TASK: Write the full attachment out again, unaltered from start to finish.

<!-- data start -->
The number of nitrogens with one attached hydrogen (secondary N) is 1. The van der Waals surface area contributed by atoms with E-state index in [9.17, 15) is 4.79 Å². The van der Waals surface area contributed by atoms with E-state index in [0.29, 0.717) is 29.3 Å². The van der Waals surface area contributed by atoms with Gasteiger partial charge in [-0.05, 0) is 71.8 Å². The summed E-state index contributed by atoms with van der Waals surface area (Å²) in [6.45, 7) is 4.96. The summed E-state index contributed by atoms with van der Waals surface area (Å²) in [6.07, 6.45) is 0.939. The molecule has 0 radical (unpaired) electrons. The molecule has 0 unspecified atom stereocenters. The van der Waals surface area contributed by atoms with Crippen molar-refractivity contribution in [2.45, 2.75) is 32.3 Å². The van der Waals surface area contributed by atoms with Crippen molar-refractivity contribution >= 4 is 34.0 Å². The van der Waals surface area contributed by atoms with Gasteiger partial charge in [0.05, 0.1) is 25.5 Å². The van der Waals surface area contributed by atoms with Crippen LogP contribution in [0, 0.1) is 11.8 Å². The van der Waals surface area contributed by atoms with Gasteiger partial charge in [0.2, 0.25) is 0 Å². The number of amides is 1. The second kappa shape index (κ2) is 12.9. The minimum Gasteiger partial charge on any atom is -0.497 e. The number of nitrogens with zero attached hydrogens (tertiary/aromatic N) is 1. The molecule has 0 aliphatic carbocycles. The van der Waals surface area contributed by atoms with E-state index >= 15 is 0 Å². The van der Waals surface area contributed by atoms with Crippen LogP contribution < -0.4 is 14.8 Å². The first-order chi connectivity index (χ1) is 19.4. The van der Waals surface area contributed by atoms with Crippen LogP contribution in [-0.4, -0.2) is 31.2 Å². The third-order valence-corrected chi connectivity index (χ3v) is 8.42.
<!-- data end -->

The number of nitrogens with one attached hydrogen (secondary N) is 1. The van der Waals surface area contributed by atoms with E-state index in [9.17, 15) is 4.79 Å². The van der Waals surface area contributed by atoms with E-state index in [0.29, 0.717) is 29.3 Å². The van der Waals surface area contributed by atoms with Gasteiger partial charge in [-0.05, 0) is 71.8 Å². The summed E-state index contributed by atoms with van der Waals surface area (Å²) in [6.45, 7) is 4.96. The summed E-state index contributed by atoms with van der Waals surface area (Å²) in [6.07, 6.45) is 0.939. The molecule has 0 radical (unpaired) electrons. The molecule has 0 unspecified atom stereocenters. The van der Waals surface area contributed by atoms with Crippen molar-refractivity contribution in [2.45, 2.75) is 32.3 Å². The van der Waals surface area contributed by atoms with Crippen molar-refractivity contribution >= 4 is 34.0 Å². The van der Waals surface area contributed by atoms with Gasteiger partial charge in [0.05, 0.1) is 25.5 Å². The van der Waals surface area contributed by atoms with Crippen LogP contribution in [0, 0.1) is 11.8 Å². The van der Waals surface area contributed by atoms with Gasteiger partial charge in [0.2, 0.25) is 0 Å². The number of amides is 1. The second kappa shape index (κ2) is 12.9. The minimum Gasteiger partial charge on any atom is -0.497 e. The number of nitrogens with zero attached hydrogens (tertiary/aromatic N) is 1. The molecule has 0 aliphatic carbocycles. The van der Waals surface area contributed by atoms with E-state index >= 15 is 0 Å². The van der Waals surface area contributed by atoms with Crippen LogP contribution < -0.4 is 14.8 Å². The first-order chi connectivity index (χ1) is 19.4. The van der Waals surface area contributed by atoms with Crippen LogP contribution in [-0.4, -0.2) is 31.2 Å². The third-order valence-corrected chi connectivity index (χ3v) is 8.42.